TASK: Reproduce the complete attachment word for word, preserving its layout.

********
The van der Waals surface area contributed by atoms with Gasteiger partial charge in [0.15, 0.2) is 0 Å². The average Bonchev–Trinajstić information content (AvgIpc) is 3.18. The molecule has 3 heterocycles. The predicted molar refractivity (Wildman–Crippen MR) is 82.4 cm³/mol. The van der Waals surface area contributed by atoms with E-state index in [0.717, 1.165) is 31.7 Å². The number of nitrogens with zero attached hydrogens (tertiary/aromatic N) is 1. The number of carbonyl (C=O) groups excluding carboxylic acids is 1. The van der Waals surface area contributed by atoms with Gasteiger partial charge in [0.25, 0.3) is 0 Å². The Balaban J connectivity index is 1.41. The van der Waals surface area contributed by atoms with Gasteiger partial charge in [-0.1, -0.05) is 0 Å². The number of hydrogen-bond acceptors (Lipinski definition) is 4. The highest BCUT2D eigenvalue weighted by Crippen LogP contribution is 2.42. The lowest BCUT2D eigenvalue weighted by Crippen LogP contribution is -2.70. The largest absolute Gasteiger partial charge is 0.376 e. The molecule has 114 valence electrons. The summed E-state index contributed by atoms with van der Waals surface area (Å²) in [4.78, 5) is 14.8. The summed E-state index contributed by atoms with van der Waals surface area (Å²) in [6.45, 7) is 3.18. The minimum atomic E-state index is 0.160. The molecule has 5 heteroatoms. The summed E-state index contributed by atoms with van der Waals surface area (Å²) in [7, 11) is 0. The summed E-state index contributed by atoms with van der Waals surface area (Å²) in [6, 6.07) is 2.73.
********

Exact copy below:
The van der Waals surface area contributed by atoms with Gasteiger partial charge in [0.15, 0.2) is 0 Å². The average Bonchev–Trinajstić information content (AvgIpc) is 3.18. The molecule has 3 heterocycles. The predicted molar refractivity (Wildman–Crippen MR) is 82.4 cm³/mol. The van der Waals surface area contributed by atoms with E-state index in [0.717, 1.165) is 31.7 Å². The number of nitrogens with zero attached hydrogens (tertiary/aromatic N) is 1. The number of carbonyl (C=O) groups excluding carboxylic acids is 1. The van der Waals surface area contributed by atoms with Gasteiger partial charge in [0.25, 0.3) is 0 Å². The Balaban J connectivity index is 1.41. The van der Waals surface area contributed by atoms with Gasteiger partial charge in [-0.1, -0.05) is 0 Å². The number of hydrogen-bond acceptors (Lipinski definition) is 4. The highest BCUT2D eigenvalue weighted by Crippen LogP contribution is 2.42. The lowest BCUT2D eigenvalue weighted by Crippen LogP contribution is -2.70. The largest absolute Gasteiger partial charge is 0.376 e. The molecule has 114 valence electrons. The summed E-state index contributed by atoms with van der Waals surface area (Å²) in [4.78, 5) is 14.8. The summed E-state index contributed by atoms with van der Waals surface area (Å²) in [6.45, 7) is 3.18. The minimum atomic E-state index is 0.160. The molecule has 5 heteroatoms. The summed E-state index contributed by atoms with van der Waals surface area (Å²) in [7, 11) is 0. The summed E-state index contributed by atoms with van der Waals surface area (Å²) in [6, 6.07) is 2.73.